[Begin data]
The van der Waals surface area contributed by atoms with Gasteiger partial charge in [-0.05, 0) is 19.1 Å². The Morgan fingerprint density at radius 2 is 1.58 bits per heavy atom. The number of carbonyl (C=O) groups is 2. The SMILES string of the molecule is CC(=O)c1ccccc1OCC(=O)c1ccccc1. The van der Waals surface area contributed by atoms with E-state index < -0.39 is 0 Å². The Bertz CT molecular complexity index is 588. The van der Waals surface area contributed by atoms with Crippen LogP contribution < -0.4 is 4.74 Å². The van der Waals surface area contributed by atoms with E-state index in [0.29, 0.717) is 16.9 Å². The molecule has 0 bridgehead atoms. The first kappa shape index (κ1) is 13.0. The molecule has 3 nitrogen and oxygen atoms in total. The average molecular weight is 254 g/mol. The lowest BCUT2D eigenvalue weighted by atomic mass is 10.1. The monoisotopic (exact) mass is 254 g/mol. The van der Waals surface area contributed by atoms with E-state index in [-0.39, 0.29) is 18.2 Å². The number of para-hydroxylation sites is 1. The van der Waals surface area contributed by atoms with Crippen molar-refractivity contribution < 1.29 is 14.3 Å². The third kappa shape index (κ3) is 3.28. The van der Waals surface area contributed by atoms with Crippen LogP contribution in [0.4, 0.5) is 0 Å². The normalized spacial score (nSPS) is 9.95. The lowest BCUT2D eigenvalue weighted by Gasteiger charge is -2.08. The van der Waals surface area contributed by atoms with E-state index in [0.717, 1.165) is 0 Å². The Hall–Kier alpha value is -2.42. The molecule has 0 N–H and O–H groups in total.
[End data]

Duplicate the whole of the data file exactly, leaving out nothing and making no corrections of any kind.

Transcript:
The van der Waals surface area contributed by atoms with Gasteiger partial charge in [-0.05, 0) is 19.1 Å². The Morgan fingerprint density at radius 2 is 1.58 bits per heavy atom. The number of carbonyl (C=O) groups is 2. The SMILES string of the molecule is CC(=O)c1ccccc1OCC(=O)c1ccccc1. The van der Waals surface area contributed by atoms with E-state index < -0.39 is 0 Å². The Bertz CT molecular complexity index is 588. The van der Waals surface area contributed by atoms with Crippen LogP contribution < -0.4 is 4.74 Å². The van der Waals surface area contributed by atoms with E-state index in [0.29, 0.717) is 16.9 Å². The molecule has 0 bridgehead atoms. The first kappa shape index (κ1) is 13.0. The molecule has 3 nitrogen and oxygen atoms in total. The average molecular weight is 254 g/mol. The lowest BCUT2D eigenvalue weighted by atomic mass is 10.1. The monoisotopic (exact) mass is 254 g/mol. The van der Waals surface area contributed by atoms with E-state index in [-0.39, 0.29) is 18.2 Å². The number of para-hydroxylation sites is 1. The van der Waals surface area contributed by atoms with Crippen molar-refractivity contribution < 1.29 is 14.3 Å². The third kappa shape index (κ3) is 3.28. The van der Waals surface area contributed by atoms with Crippen LogP contribution in [0.4, 0.5) is 0 Å². The normalized spacial score (nSPS) is 9.95. The lowest BCUT2D eigenvalue weighted by Gasteiger charge is -2.08. The van der Waals surface area contributed by atoms with E-state index in [0.717, 1.165) is 0 Å². The Hall–Kier alpha value is -2.42. The molecule has 0 N–H and O–H groups in total.